Virtual Sperry Fireside On Reading the Old Testament in Context

If you missed attending one of my firesides or the Sperry Symposium, this is for you. I recorded the audio/powerpoint from my final presentation last weekend, which benefitted from having done it three times.The length is about 1:10, and unfortunately I cut the audio before I closed with some testimony about the utility of the Old Testament, my appreciation for it, etc. The first slide is up for almost two minutes, they do change. And below are books/authors I quote or allude to in the slides. The actual paper has many more references, of course, and I’ll be posting it in chunks. (And if you want to link, please link to this post, not direct to the youtube video.)

Becoming “Competent Readers,” Learning the “Rules of the Game,” Reading with Ancient Eyes

The Bible is Weird

Study Bibles

  • Harper-Collins Study Bible– Based on the New Revised Standard Version, this is often assigned for New Testament 101, or Hebrew Bible 101 at colleges. The publisher is the Society of Biblical Literature, and translation and notes are done by a variety of scholars, so there’s little religious bias.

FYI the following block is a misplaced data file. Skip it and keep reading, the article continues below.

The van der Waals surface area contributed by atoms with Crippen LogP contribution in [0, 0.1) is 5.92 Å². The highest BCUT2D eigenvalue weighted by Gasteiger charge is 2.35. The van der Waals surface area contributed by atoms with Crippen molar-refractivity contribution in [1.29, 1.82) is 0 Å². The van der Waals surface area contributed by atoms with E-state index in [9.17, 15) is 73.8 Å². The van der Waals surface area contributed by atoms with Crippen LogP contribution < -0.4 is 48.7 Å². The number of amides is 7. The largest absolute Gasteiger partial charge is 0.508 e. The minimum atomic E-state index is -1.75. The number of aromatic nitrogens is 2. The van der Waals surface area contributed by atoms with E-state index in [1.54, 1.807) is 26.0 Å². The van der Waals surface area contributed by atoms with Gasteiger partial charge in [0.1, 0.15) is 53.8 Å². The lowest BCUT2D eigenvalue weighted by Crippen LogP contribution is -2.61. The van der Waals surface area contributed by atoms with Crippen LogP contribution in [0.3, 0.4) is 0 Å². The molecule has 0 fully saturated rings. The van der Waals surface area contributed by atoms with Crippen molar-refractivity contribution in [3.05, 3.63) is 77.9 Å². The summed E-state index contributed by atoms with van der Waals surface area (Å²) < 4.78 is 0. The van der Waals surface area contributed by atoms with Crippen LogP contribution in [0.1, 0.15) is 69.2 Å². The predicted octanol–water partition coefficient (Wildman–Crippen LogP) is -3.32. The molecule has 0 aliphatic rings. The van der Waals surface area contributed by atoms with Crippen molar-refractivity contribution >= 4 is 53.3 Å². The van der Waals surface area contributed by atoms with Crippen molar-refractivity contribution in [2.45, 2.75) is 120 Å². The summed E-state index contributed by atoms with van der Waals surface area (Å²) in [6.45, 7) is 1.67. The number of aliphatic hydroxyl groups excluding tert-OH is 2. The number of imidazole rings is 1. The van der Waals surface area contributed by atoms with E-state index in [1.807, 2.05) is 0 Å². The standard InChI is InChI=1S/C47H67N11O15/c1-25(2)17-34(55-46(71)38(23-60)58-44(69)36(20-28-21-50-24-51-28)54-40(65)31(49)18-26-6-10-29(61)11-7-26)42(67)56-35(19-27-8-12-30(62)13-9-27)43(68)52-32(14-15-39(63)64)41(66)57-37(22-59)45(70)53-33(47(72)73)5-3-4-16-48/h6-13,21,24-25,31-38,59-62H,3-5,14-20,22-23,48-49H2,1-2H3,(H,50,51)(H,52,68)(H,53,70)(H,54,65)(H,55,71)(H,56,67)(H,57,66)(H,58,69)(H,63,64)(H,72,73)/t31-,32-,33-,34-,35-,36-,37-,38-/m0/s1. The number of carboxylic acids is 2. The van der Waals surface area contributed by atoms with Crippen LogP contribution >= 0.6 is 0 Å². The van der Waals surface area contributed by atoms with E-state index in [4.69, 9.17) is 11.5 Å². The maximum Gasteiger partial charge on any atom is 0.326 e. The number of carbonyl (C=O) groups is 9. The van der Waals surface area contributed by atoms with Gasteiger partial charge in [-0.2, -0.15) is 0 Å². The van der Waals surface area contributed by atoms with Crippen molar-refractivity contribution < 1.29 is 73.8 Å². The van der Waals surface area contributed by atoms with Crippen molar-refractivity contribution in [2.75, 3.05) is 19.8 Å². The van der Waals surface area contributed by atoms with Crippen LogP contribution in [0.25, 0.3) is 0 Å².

• NKJV Cultural Backgrounds Study Bible–   This exists in two versions, one with the New King James Version translation, which is basically an update to some of the archaic language of the KJV, but still has many of its problems. It also exists with the New International Version translation, which is highly problematic. The NIV is demonstrably biased; it cheats. So be sure to get the NKJV version.  As you might guess from the title, the notes and essays focus on the cultural backgrounds, those things ancient audiences (likely) knew which moderns don’t. Review here. It’s edited by John Walton, an Evangelical scholar I like, and my understanding is that the notes and essays are derived or shortened from this stand-alone series.
  • Jewish Study Bible– This translation and notes/essays are all written by Jewish scholars, which means it only covers the Hebrew Bible/Old Testament. It’s a fantastic resource that will enlighten and challenge (since, for example, Jews are unlikely to interpret Isaiah as messianic prophecies of Jesus.) I enjoy contrasting its views with those of the NIV.
  • NET Bible-The advantage of the New Electronic Translation is it’s entirely free and online at http://Netbible.org, and in free App form, called Lumina. There are thousands and thousands of footnotes, often about translation or background.

Hebrew-focused translations with notes. 

On Bible translations, and using Free Greek and Hebrew tools, see

On genre, listen/read my podcast here.

Others Quoted/alluded to

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